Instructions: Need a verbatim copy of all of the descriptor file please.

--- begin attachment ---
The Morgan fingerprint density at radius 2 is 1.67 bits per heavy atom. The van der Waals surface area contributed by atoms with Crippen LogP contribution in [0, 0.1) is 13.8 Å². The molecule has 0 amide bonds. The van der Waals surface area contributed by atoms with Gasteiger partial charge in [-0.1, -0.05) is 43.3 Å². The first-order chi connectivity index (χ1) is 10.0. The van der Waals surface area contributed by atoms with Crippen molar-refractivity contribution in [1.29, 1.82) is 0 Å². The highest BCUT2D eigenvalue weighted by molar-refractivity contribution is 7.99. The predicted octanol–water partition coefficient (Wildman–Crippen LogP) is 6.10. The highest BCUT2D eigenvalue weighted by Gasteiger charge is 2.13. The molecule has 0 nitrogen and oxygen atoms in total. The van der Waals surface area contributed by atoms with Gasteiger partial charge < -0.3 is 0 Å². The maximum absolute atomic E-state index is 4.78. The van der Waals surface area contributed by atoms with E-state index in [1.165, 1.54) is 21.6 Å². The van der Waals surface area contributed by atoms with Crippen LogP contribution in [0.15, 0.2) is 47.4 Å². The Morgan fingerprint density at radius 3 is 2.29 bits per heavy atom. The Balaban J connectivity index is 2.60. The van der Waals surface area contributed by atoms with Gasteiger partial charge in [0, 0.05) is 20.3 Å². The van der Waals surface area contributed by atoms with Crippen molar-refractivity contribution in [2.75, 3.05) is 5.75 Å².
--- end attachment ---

The Morgan fingerprint density at radius 2 is 1.67 bits per heavy atom. The van der Waals surface area contributed by atoms with Crippen LogP contribution in [0, 0.1) is 13.8 Å². The molecule has 0 amide bonds. The van der Waals surface area contributed by atoms with Gasteiger partial charge in [-0.1, -0.05) is 43.3 Å². The first-order chi connectivity index (χ1) is 10.0. The van der Waals surface area contributed by atoms with Crippen molar-refractivity contribution in [1.29, 1.82) is 0 Å². The highest BCUT2D eigenvalue weighted by molar-refractivity contribution is 7.99. The predicted octanol–water partition coefficient (Wildman–Crippen LogP) is 6.10. The highest BCUT2D eigenvalue weighted by Gasteiger charge is 2.13. The molecule has 0 nitrogen and oxygen atoms in total. The van der Waals surface area contributed by atoms with Gasteiger partial charge < -0.3 is 0 Å². The maximum absolute atomic E-state index is 4.78. The van der Waals surface area contributed by atoms with E-state index in [1.165, 1.54) is 21.6 Å². The van der Waals surface area contributed by atoms with Crippen LogP contribution in [0.15, 0.2) is 47.4 Å². The Morgan fingerprint density at radius 3 is 2.29 bits per heavy atom. The Balaban J connectivity index is 2.60. The van der Waals surface area contributed by atoms with Gasteiger partial charge in [0, 0.05) is 20.3 Å². The van der Waals surface area contributed by atoms with Crippen molar-refractivity contribution in [2.75, 3.05) is 5.75 Å².